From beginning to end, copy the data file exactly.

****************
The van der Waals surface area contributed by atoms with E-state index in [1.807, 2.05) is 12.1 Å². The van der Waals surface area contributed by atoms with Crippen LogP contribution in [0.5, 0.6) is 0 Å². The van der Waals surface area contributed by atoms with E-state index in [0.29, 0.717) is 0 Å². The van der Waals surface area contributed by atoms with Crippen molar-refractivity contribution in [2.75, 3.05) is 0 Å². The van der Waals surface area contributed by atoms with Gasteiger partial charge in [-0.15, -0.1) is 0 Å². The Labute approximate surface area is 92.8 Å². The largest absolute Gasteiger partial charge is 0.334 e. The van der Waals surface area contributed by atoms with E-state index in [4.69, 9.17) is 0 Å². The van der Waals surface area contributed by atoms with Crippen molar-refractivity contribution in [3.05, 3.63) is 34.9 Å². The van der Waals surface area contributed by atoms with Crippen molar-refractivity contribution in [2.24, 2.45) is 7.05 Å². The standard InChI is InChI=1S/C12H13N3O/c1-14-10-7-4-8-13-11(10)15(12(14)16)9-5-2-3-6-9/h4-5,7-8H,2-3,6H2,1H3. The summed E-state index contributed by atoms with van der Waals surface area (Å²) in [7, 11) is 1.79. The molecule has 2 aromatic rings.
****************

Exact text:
The van der Waals surface area contributed by atoms with E-state index in [1.807, 2.05) is 12.1 Å². The van der Waals surface area contributed by atoms with Crippen LogP contribution in [0.5, 0.6) is 0 Å². The van der Waals surface area contributed by atoms with E-state index in [0.29, 0.717) is 0 Å². The van der Waals surface area contributed by atoms with Crippen molar-refractivity contribution in [2.75, 3.05) is 0 Å². The van der Waals surface area contributed by atoms with Gasteiger partial charge in [-0.15, -0.1) is 0 Å². The Labute approximate surface area is 92.8 Å². The largest absolute Gasteiger partial charge is 0.334 e. The van der Waals surface area contributed by atoms with E-state index in [4.69, 9.17) is 0 Å². The van der Waals surface area contributed by atoms with Crippen molar-refractivity contribution in [3.05, 3.63) is 34.9 Å². The van der Waals surface area contributed by atoms with Crippen molar-refractivity contribution in [2.24, 2.45) is 7.05 Å². The standard InChI is InChI=1S/C12H13N3O/c1-14-10-7-4-8-13-11(10)15(12(14)16)9-5-2-3-6-9/h4-5,7-8H,2-3,6H2,1H3. The summed E-state index contributed by atoms with van der Waals surface area (Å²) in [7, 11) is 1.79. The molecule has 2 aromatic rings.